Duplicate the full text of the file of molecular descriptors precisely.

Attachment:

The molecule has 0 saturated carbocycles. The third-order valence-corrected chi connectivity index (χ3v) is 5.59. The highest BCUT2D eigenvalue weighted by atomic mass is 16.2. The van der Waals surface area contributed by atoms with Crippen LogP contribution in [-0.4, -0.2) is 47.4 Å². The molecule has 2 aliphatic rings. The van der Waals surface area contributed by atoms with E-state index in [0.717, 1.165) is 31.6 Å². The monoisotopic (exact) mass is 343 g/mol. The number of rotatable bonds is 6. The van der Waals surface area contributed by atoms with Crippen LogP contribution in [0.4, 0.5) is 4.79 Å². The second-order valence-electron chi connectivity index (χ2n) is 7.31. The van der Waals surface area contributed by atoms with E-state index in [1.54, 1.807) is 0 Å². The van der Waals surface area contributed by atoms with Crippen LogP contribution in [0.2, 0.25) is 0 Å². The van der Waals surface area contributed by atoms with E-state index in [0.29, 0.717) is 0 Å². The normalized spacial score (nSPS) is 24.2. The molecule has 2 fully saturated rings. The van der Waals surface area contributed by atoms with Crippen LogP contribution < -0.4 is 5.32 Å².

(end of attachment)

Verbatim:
The molecule has 0 saturated carbocycles. The third-order valence-corrected chi connectivity index (χ3v) is 5.59. The highest BCUT2D eigenvalue weighted by atomic mass is 16.2. The van der Waals surface area contributed by atoms with Crippen LogP contribution in [-0.4, -0.2) is 47.4 Å². The molecule has 2 aliphatic rings. The van der Waals surface area contributed by atoms with E-state index in [0.717, 1.165) is 31.6 Å². The monoisotopic (exact) mass is 343 g/mol. The number of rotatable bonds is 6. The van der Waals surface area contributed by atoms with Crippen LogP contribution in [0.4, 0.5) is 4.79 Å². The second-order valence-electron chi connectivity index (χ2n) is 7.31. The van der Waals surface area contributed by atoms with E-state index in [1.54, 1.807) is 0 Å². The van der Waals surface area contributed by atoms with Crippen LogP contribution in [0.2, 0.25) is 0 Å². The van der Waals surface area contributed by atoms with E-state index in [0.29, 0.717) is 0 Å². The normalized spacial score (nSPS) is 24.2. The molecule has 2 fully saturated rings. The van der Waals surface area contributed by atoms with Crippen LogP contribution < -0.4 is 5.32 Å².